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Devops And Programmatic Infrastructure
William El Kaim
Oct. 2016 - V 2.1
This Presentation is part of the
Enterprise Architecture Digital Codex
http://www.eacodex.com/Copyright © William El Kaim ...
Plan
What is Agile Development?
• Agile Development Requires Continuous Delivery
• What is Devops?
• Devops Tools Landscap...
The Agile Manifesto
Copyright © William El Kaim 2016 4
Agile Principles (1/2)
• Our highest priority is to satisfy the customer through early and continuous
delivery of valuable...
Agile Principles (2/2)
• Working software is the primary measure of progress
• Agile processes promote sustainable develop...
Scrum: Agile Methodology
http://scrumalliance.orgCopyright © William El Kaim 2016 7
Daily Scrum
• Meet every day for 15 minutes
• What did I do yesterday?
• What will I do today?
• What impediments do I enc...
Chicken and Pig
• The pigs
• Are “committed”
• Has the right to express their opinion
• Do something for the project
• The...
Pull The Tasks
• Pulling the tasks…
• Is more effective for empirical processes
• Enable team members initiative
• Fits co...
Scrum Roles
Copyright © William El Kaim 2016 11
Scrum Features With Use Cases
Coarse grained =
Use Cases
Fine grained =
Specific scenarios
Copyright © William El Kaim 201...
Scrum Features With User Stories
Copyright © William El Kaim 2016 13
GUI Low-fidelity Prototypes
Hand-drawn user interface
prototype
Post-it-based user interface
prototype
Copyright © William...
Broken Window !
• It leads to software entropy
• Unfixed bugs instill the idea that bug fixing is
unimportant
• Is “techni...
At Sprint End: Review Process
• A running product demonstration
• Not a slide show
• Execution of business tasks
• Focus o...
Sprint retrospectives
Set the stage
Gather data
Generate insights
Decide what to doClose the retrospective
• What are the ...
Plan
• What is Agile Development?
Agile Development Requires Continuous Delivery
• What is Devops?
• Devops Tools Landscap...
Continuous …
• Continuous Integration
• …is a software development practice where engineers integrate frequently, leading ...
Principles for Continuous Integration
• Maintain a Single Source Repository
• Everyone commits to mainline every day
• Eve...
Continuous Delivery
• “Continuous Delivery is a set of practices and principles aimed at Building,
Testing, and releasing ...
Continuous Delivery
Source: http://continuousdelivery.comCopyright © William El Kaim 2016 22
Continuous Delivery
Source: CollabnetCopyright © William El Kaim 2016 23
Continuous Delivery benefits
• Remove waste, risk and bottlenecks in the process to deliver changes faster
and safer
• Imp...
Optimizing Development and Operations
Source: HPCopyright © William El Kaim 2016 25
Deployment Pipeline Process
• Deployment Pipeline models the part of your project’s value stream that goes
from check-in t...
Plan
• What is Agile Development?
• Agile Development Requires Continuous Delivery
What is Devops?
• Devops Tools Landscap...
Symptoms …
• Defects released into production, causing outage
• Inability to diagnose production issues quickly
• Problems...
Devops Movement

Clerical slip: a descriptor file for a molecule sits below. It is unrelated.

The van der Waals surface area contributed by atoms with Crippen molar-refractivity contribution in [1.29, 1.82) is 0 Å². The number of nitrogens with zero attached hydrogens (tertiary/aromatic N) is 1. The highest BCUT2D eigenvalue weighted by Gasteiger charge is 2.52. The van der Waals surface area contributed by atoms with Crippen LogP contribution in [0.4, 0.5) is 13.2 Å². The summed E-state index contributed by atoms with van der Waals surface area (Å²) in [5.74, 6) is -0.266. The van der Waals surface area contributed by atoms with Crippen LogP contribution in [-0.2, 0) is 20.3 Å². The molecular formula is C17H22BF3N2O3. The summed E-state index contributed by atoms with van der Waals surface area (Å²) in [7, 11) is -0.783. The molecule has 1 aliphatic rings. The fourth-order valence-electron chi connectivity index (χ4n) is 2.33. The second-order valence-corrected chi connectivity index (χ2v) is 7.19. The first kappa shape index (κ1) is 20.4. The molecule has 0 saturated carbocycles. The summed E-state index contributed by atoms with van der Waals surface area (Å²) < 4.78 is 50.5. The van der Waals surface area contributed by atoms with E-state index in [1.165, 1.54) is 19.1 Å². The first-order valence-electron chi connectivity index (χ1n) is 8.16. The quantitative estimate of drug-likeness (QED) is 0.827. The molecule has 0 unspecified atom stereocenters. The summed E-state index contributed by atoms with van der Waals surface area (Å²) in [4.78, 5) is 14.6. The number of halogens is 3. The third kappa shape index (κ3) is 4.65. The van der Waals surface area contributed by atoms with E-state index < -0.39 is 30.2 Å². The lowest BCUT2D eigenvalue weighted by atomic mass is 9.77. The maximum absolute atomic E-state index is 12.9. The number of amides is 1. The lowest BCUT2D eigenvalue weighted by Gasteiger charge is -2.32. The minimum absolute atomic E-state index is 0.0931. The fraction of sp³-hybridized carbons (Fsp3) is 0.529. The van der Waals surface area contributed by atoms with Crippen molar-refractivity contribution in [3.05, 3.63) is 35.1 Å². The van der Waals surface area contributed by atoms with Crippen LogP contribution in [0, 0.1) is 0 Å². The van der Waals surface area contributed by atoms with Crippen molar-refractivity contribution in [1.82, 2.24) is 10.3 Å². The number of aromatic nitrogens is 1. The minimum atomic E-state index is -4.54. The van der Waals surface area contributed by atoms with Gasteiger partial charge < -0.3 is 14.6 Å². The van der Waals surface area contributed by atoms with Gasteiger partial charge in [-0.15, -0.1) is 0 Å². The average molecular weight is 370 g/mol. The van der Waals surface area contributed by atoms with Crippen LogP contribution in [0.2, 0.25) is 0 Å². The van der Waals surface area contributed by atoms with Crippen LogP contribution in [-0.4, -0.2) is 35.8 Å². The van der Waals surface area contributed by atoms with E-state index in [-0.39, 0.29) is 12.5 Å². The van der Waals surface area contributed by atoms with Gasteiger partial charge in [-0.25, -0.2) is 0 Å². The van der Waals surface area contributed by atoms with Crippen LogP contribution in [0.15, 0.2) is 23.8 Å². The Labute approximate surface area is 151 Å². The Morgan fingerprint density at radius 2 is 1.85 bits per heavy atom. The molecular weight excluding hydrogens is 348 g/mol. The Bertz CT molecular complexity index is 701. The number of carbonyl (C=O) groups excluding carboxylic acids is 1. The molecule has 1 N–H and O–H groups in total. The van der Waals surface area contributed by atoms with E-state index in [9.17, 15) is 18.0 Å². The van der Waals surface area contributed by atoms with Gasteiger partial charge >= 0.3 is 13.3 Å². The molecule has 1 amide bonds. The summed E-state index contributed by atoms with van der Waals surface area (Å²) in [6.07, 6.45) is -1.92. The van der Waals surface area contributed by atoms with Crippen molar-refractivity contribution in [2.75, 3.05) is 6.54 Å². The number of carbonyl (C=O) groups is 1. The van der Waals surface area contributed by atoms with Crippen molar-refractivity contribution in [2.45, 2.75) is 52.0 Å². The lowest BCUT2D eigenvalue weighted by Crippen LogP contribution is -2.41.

Finishing What Agile Started
• The unrelenting pressure to deliver more application functionality in less ...
Devops Movement
Finishing What Agile Started
Source: APMExpertsCopyright © William El Kaim 2016 30
Devops Definitions
• Wikipedia
• DevOps is about eliminating the walls between application development and production
appl...
Devops Definitions
• DevOps refers to a collaborative culture between
technical teams.
• It encompasses much more than jus...
Devops History
• ITIL, ITSM, ESM, etc. underdeliver in IT from 1989 on
• Agile comes to the developer world in 2001
• Lean...
Devops Process
Source: MicrosoftCopyright © William El Kaim 2016 34
Plan
• What is Agile Development?
• Agile Development Requires Continuous Delivery
• What is Devops?
Devops Tools Landscap...
Devops: Most Used Tools
Copyright © William El Kaim 2016 36
Devops Tools Landscape
Copyright © William El Kaim 2016 37
Devops Tools Landscape
Ansible vs. Chef vs. Fabric vs. Puppet vs. SaltStack
Copyright © William El Kaim 2016 38Source: IBM...
Devops Tools Landscape: Ansible
• Ansible is an open source tool used to deploy applications to remote nodes
and provision...
Devops Tools Landscape: Ansible
• Pros
• SSH-based, so it doesn’t require installing any agents on remote nodes.
• Easy le...
Devops Tools Landscape: Chef
• Chef is an open source tool for configuration management, focused on the
developer side for...
Devops Tools Landscape: Chef
• Pros
• Rich collection of modules and configuration recipes.
• Code-driven approach gives y...
Devops Tools Landscape: Fabric
• Fabric is a Python-based tool for streamlining SSH in application
deployments.
• Its prim...
Devops Tools Landscape: Fabric
• Pros
• Good at deploying apps written in any language. It doesn’t depend on system
archit...
Devops Tools Landscape: Puppet
• Puppet is one of the long standing open source tools in the full-fledged
configuration ma...
Devops Tools Landscape: Puppet
• Pros
• Well-established support community through Puppet Labs.
• It has the most mature i...
Devops Tools Landscape: Saltstack
• SaltStack (or Salt) is a CLI-based tool that can be set up as a master-client
model or...
Devops Tools Landscape: Saltstack
• Pros
• Straightforward organization and usage once you’re past the setup phase.
• Thei...
Devops Tools Landscape
Ansible vs. Chef vs. Fabric vs. Puppet vs. SaltStack
Copyright © William El Kaim 2016 49Source: IBM
Devops Tools Landscape
Ansible vs. Chef vs. Fabric vs. Puppet vs. SaltStack
• Which configuration management or deployment...
Devops Tools Landscape: AWS CloudFormation